As I mentioned earlier, the physical inspection phase is often the most difficult to navigate through. Technically all real estate in California is sold “AS IS” BUT…No home is perfect and Buyers often request that Sellers make certain repairs or provide a credit or price reduction, based on findings from the inspections. It is to the Seller’s discretion as to what they will and will not do and what you agree to comes down to the motivation of both the Seller and the Buyer. Sellers are not obligated to make repairs. All your inspection reports and estimates are given to the Seller with your request which should clearly spell out in writing what action you want the seller to take. It can be productive to include a nice letter beginning with some kind words and an explanation of your request … as they say, you attract more bees with honey. Sellers tend to be more giving if they like the Buyers. If you are asking for a repair you should stipulate that the repair be done by a LICENESED professional and that you receive copies of the receipts. A Buyer can walk away if they think the property has too many issues or if the Seller isn’t offering to do enough to make them comfortable. In that case, cancellation instructions are signed by both parties and the deposit money is returned to the Buyer.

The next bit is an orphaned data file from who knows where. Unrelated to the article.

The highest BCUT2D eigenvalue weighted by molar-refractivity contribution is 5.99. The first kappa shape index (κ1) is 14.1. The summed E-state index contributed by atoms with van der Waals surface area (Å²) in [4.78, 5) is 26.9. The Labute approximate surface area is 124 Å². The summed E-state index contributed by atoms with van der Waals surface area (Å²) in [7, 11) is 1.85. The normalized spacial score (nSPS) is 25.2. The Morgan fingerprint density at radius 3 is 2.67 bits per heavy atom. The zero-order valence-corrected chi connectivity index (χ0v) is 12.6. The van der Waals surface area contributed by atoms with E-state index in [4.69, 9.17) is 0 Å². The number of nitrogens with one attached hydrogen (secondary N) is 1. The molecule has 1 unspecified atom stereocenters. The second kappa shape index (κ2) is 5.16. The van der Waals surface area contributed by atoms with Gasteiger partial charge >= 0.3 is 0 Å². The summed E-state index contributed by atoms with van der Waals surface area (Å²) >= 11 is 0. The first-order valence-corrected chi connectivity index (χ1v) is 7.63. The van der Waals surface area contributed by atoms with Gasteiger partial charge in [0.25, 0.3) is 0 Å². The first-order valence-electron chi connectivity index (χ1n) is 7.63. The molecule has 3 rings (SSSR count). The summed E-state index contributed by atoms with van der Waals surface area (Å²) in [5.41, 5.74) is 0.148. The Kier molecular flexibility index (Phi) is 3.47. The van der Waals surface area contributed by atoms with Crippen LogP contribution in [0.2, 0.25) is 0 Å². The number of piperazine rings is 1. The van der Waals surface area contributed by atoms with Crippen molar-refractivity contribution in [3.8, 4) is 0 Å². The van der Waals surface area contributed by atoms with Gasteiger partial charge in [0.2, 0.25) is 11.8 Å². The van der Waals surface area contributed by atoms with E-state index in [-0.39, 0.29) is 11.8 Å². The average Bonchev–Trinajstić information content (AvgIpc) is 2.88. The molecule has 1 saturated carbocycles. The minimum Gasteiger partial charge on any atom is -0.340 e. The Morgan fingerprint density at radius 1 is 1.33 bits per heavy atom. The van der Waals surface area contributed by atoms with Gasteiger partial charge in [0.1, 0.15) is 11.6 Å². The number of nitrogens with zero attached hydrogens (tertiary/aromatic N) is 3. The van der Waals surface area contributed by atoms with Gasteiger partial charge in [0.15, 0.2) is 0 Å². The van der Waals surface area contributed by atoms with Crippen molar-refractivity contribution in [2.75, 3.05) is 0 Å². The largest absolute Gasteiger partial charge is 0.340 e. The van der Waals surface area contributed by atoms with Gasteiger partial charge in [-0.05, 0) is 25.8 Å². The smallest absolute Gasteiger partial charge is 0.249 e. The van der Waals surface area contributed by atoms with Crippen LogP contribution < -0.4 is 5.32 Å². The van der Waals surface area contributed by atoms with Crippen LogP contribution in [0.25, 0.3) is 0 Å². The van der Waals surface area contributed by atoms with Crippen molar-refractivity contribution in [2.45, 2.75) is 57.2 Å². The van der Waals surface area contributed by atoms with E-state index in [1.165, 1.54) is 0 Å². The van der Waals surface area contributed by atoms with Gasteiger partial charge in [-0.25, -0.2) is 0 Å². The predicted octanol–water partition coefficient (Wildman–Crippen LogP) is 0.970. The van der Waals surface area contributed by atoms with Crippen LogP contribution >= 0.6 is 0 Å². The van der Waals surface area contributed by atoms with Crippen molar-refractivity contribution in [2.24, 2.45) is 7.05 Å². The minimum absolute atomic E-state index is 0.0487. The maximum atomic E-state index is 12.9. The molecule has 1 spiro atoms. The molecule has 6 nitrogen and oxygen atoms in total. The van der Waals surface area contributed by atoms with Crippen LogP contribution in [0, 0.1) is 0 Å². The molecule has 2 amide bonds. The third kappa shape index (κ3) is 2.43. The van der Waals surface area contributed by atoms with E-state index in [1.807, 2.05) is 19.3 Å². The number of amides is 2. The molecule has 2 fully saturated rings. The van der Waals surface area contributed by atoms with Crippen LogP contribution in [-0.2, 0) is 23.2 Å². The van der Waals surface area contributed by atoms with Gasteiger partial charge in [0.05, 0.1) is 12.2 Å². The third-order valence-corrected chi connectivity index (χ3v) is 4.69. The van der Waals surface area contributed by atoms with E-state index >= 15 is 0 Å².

If you cancel the deal, Sellers must provide any reports they received from your inspections to future Buyers – that is why most Sellers will try to work with you regarding your requests assuming you’re not being completely unreasonable. They will at times follow up with their own inspectors and estimates which you should receive copies of. Depending on what the request is, there can be significant negotiation before an agreement is reached.
It is common that the Buyer will request a credit rather than have the Seller make repairs – that way they can oversee the process and feel comfortable that the work is done properly. The Seller often prefers this because it’s less hassle and they don’t get stuck with unforeseen repairs that turn up in the process of repairing something else. If you would prefer to take a credit and get the work done yourself when you own the house, find out what amount of credit your lender will permit – most lenders limit how much credit you can take from the Seller. Credits are usually given as a credit toward recurring and non-recurring closing costs.
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